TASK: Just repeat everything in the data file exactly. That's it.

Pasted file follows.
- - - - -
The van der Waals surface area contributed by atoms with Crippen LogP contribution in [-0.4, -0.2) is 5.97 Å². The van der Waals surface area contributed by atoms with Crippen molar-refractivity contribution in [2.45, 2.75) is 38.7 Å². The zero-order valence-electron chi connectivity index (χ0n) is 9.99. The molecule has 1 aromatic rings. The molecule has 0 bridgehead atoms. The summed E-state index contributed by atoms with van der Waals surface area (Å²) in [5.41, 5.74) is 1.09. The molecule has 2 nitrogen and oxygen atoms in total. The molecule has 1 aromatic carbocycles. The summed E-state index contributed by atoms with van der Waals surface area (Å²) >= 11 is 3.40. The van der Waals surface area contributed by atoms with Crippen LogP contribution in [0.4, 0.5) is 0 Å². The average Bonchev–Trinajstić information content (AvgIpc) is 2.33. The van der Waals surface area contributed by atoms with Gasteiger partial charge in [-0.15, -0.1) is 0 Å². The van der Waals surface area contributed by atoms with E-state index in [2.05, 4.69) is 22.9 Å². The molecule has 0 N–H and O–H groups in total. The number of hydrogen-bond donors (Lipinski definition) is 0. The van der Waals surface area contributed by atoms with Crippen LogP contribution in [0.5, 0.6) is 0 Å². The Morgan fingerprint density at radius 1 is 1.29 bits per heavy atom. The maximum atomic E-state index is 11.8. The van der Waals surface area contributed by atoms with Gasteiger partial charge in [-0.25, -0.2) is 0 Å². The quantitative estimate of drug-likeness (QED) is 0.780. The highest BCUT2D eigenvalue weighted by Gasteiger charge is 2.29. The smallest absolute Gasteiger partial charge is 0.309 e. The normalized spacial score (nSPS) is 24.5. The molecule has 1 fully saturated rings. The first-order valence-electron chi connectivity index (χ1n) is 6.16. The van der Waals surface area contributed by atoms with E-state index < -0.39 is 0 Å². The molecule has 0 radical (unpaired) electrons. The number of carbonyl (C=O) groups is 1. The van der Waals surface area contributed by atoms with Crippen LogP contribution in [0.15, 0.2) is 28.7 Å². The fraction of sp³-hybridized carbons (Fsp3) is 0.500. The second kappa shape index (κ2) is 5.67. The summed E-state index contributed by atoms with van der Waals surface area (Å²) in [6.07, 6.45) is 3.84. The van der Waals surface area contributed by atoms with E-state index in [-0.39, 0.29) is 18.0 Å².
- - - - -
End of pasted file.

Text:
The van der Waals surface area contributed by atoms with Crippen LogP contribution in [-0.4, -0.2) is 5.97 Å². The van der Waals surface area contributed by atoms with Crippen molar-refractivity contribution in [2.45, 2.75) is 38.7 Å². The zero-order valence-electron chi connectivity index (χ0n) is 9.99. The molecule has 1 aromatic rings. The molecule has 0 bridgehead atoms. The summed E-state index contributed by atoms with van der Waals surface area (Å²) in [5.41, 5.74) is 1.09. The molecule has 2 nitrogen and oxygen atoms in total. The molecule has 1 aromatic carbocycles. The summed E-state index contributed by atoms with van der Waals surface area (Å²) >= 11 is 3.40. The van der Waals surface area contributed by atoms with Crippen LogP contribution in [0.4, 0.5) is 0 Å². The average Bonchev–Trinajstić information content (AvgIpc) is 2.33. The van der Waals surface area contributed by atoms with Gasteiger partial charge in [-0.15, -0.1) is 0 Å². The van der Waals surface area contributed by atoms with E-state index in [2.05, 4.69) is 22.9 Å². The molecule has 0 N–H and O–H groups in total. The number of hydrogen-bond donors (Lipinski definition) is 0. The van der Waals surface area contributed by atoms with Crippen LogP contribution in [0.5, 0.6) is 0 Å². The Morgan fingerprint density at radius 1 is 1.29 bits per heavy atom. The maximum atomic E-state index is 11.8. The van der Waals surface area contributed by atoms with Gasteiger partial charge in [-0.25, -0.2) is 0 Å². The quantitative estimate of drug-likeness (QED) is 0.780. The highest BCUT2D eigenvalue weighted by Gasteiger charge is 2.29. The smallest absolute Gasteiger partial charge is 0.309 e. The normalized spacial score (nSPS) is 24.5. The molecule has 1 fully saturated rings. The first-order valence-electron chi connectivity index (χ1n) is 6.16. The van der Waals surface area contributed by atoms with E-state index < -0.39 is 0 Å². The molecule has 0 radical (unpaired) electrons. The number of carbonyl (C=O) groups is 1. The van der Waals surface area contributed by atoms with Crippen LogP contribution in [0.15, 0.2) is 28.7 Å². The fraction of sp³-hybridized carbons (Fsp3) is 0.500. The second kappa shape index (κ2) is 5.67. The summed E-state index contributed by atoms with van der Waals surface area (Å²) in [6.07, 6.45) is 3.84. The van der Waals surface area contributed by atoms with E-state index in [-0.39, 0.29) is 18.0 Å².